we spent a couple of hours experiencing life before dinosaurs, at Joggins, the fossils are 300 million years old
it was at low tide again when we arrived at Joggins, rocky fossil covered beach and cliffs
The Joggins Fossil Cliffs reveal the world's most complete fossil record of life in the Carboniferous Period, or "Coal Age".
this is the foot prints of a plant eating insect, that was one foot wide and 6 feet long, I can't remember the name of it.
all of the fossils that we saw was plant life
the tide uncovered this tree 4 months old
this is an old wharf, and part of a train track
the pattern is of the bark of a tree
some more plant life fossils
in this area also is 3 closed coal mines, the water here is emptying the mines of water, the mines were constantly filled with water .. making life for the miners extremely hard
this is another tree trunk fossil, pointy at the top and wider at the bottom
the round fossil in the middle is the root of a tree that is not exposed yet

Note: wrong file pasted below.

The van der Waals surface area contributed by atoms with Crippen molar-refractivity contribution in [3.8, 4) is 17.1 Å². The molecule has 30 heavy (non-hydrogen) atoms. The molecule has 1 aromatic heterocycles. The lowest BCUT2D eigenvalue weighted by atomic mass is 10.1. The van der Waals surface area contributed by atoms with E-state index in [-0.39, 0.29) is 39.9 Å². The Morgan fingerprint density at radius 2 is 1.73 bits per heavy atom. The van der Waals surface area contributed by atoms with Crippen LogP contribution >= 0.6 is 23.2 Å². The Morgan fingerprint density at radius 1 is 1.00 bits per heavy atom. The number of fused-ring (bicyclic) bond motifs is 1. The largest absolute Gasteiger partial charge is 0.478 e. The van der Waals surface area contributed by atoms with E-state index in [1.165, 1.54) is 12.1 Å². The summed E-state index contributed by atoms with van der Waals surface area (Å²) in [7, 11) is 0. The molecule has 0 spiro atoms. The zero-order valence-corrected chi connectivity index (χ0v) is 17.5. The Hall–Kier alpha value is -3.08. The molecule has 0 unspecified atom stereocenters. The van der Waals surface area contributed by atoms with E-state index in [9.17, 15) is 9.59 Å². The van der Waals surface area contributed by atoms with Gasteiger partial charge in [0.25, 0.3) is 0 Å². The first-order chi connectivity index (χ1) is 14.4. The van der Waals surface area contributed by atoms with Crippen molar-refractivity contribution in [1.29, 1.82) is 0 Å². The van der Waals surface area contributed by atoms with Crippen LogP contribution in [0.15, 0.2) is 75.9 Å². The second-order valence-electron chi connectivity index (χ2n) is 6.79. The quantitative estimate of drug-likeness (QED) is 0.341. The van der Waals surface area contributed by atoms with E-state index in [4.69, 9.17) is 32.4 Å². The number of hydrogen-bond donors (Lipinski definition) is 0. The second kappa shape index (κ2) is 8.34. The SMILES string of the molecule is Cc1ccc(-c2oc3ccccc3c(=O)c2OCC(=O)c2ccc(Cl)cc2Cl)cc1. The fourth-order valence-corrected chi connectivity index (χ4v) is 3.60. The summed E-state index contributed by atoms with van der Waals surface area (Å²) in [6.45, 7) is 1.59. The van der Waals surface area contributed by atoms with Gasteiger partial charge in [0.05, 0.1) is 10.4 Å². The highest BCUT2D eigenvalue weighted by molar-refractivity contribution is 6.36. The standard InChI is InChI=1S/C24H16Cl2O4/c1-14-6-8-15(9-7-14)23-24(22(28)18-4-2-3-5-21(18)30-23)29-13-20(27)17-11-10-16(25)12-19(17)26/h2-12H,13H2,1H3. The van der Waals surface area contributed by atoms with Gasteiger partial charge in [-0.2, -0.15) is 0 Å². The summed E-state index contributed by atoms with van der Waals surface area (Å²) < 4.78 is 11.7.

this is a tree trunk on the beach, the tides move them all around ... so when we had our guided tour on the ocean floor, some of the fossils had moved places .... the animal fossils are found in the tree trunks
not fossils, just periwinkle snails walking across the rocks
clam shells together in this fossil
this is 15 kilometres of coastal cliffs, which are eroded twice a day by the highest tides in the world, rare plant and animal fossils are revealed, preserved where they once lived. That is Joe in the yellow jacket.
the cliffs have been studied since the 1850's by scientists from around the world. Fossils of the first reptiles have been found here. It is prohibited to remove fossils or any other natural material from the beach. Much of the beach is inaccessible at high tide.
Then we headed off to Riverview to have coffee with our friends Dave, MaryLou, and Nikki Bath. Then spent the night in Moncton with Dave Robertson and Jess Hahling, we sailed with them to the Madeleine Islands ......